Model history: One of the automotive pioneers, Gobron-Brillié is mostly forgotten today. The French company was established in 1898 by industrialist Gustav Gobron and engineer Eugene Brillié. The latter brought with him a rather unusual engine design that featured two opposed pistons in one cylinder. The unconventional configuration certainly worked as a 15-litre four cylinder powered Gobron-Brillié became the first car to break the magical 100 mph barrier in 1904.
Even though Brillié had left the company in 1903, the focus remained on developing the 'opposed' engine. It used a conventional bottom half with the lower pistons connected directly to the crankshaft. The top pistons were indirectly connected to the same crankshaft through a crosshead and coupling rods. The two pistons would move in opposite directions, creating compression as they approached each other. One of the later developments was the adoption of a cross-flow or 'T-head' with valves actuated by two laterally mounted camshafts.
Perhaps not surprisingly, the early Gobron-Brillié chassis were also far from conventional. They were constructed from tubes rather than the more usual pressed-steel section. This changed soon after Brillié had left when a more straightforward ladder frame became standard. Suspension was by solid axles on both ends, sprung by semi-elliptic leafs. Chain drive was used on most pre-War Gobrons as was the unusual setup of twin rear tyres to cope with the grunt of the 'opposed' engines.
Although Gobron-Brillié also offered two and six cylinder engines, the straight four was the most popular choice. It was constructed by adding two rows of two cylinders on a single crank. A choice of displacements was available. The 12 CV of 1912 had a swept volume of just under 5 litres and was officially rated at 35 hp. This power was fed to the twin rear wheels through a four speed gearbox.
Hard hit by the Great War, Gobron-Brillié did not resume production until 1922 and without the engineering genius of Eugene Brillié, the company failed relive the glory days of the 1900s and early 1910s. The manufacturer was forced to file for bankruptcy in 1930. Today only very few examples of the mostly forgotten marque survive.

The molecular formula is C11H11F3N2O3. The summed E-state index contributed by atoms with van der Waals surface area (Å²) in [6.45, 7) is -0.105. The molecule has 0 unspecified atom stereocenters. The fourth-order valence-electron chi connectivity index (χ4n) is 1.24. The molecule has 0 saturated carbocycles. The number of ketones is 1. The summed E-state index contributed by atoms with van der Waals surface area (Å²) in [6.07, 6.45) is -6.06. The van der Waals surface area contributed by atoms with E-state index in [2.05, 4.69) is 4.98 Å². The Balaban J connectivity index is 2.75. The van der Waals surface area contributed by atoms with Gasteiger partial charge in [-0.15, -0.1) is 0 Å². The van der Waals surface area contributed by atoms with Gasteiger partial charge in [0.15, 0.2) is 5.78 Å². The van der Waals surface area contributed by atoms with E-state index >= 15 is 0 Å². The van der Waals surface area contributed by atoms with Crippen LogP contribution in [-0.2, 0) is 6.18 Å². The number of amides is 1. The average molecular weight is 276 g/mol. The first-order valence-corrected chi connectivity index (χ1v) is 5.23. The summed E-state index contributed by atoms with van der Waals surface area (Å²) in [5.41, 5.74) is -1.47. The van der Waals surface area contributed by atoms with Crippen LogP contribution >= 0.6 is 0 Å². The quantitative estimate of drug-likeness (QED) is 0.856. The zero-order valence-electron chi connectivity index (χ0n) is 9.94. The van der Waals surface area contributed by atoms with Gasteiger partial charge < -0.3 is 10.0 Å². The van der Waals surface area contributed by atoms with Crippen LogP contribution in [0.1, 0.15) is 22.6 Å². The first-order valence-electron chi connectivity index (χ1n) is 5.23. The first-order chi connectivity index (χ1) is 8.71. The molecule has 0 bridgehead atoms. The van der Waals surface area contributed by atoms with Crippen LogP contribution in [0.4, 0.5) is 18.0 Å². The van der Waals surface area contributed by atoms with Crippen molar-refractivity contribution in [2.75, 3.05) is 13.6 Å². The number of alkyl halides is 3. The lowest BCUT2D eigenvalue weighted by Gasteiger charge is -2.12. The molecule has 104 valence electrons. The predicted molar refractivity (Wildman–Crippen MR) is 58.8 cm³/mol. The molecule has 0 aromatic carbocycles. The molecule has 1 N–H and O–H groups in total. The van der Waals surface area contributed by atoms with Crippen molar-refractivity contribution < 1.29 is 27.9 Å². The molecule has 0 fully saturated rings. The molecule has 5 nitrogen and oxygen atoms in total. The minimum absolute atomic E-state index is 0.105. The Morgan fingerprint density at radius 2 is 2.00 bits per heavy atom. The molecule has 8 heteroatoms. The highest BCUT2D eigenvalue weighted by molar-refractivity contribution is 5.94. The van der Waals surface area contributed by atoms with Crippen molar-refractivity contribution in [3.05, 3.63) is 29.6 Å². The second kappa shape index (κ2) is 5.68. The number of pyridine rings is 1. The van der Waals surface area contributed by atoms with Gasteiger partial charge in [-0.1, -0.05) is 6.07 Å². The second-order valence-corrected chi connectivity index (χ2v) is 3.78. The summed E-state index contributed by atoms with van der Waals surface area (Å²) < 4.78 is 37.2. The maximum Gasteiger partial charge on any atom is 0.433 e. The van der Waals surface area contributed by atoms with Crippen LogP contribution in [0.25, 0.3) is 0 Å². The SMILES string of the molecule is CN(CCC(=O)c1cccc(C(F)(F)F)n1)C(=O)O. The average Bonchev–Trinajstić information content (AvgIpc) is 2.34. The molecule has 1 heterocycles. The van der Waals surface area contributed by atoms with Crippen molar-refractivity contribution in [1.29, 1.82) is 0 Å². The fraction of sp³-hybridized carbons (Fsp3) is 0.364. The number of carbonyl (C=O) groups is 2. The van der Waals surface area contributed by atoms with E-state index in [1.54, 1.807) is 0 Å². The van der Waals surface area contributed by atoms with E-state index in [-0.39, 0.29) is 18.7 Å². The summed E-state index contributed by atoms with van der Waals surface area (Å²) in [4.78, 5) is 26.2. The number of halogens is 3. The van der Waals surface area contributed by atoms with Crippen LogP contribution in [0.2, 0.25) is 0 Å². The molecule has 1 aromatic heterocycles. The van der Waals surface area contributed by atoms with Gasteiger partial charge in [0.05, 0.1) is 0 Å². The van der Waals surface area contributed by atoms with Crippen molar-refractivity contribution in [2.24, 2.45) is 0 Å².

Produced in 1912, this 12 CV Gobron-Brillié was fitted new with a 'Skiff' body by Rothschild & Fils of Paris. Using the design principles pioneered by rival Labourdette, the body's wooden rear section resembled a skiff and is held together by no fewer than 5,000 copper rivets. It is believed that the car was displayed at the Paris Auto Salon in 1913. By 1920 the Skiff was updated with some user-friendly features like a windshield. It was subsequently displayed in the entryway of a chocolatier in Luxembourg for many years. Having lost its engine, the Gobron-Brillié passed through various hands before it was restored with a replacement engine.
In 2004 it was acquired by the Off Brothers Collection and a year later it starred at the Pebble Beach Concours d'Elegance. The very rare and unusual machine captured the judges' imagination and it was awarded 'best in class' in a skiff only class. Some six years later the Gobron-Brillié will be offered in the Gooding & Company auction after the Pebble Beach Concours d'Elegance on August 21st. Its pre-sale estimate is $300,000 - $400,000.
I fully agree with that asked price seems quite unrealistic, particularly for a car with very little proven driving history. Frankly I only konw one Gobron-Brillié running regularly: a Belgian-made Gobron-Brillié dated 1899-1900 (mine)
Also interesting to notice that this car was not called Gorbon-Brillé since 1904 i.e. when engineer Eugène Brillié left Gobron to join Rocher -Schneider. correct name is just 'Gobron'.
Can anobody help me in identifying Gobron or Gobron-Brillié across the US? to the best of my knwledge the 1903 world speed record one is somewhere in a US museum, but where? and there is another Gobron around somewhere.
Thanks a lot in anticipation,
Gobron-Brillié 12 CV Rothschild Skiff
I'll be very surprised if it sells for close to the auction estimate. At Amelia Island in 2010, RM hammered it at $170,000... with rather slow bidding (I was there). Expecting nearly double that in just a little over a year is quite a flip.
An interesting car that has sadly been shuttled around since it's Pebble win in 2005.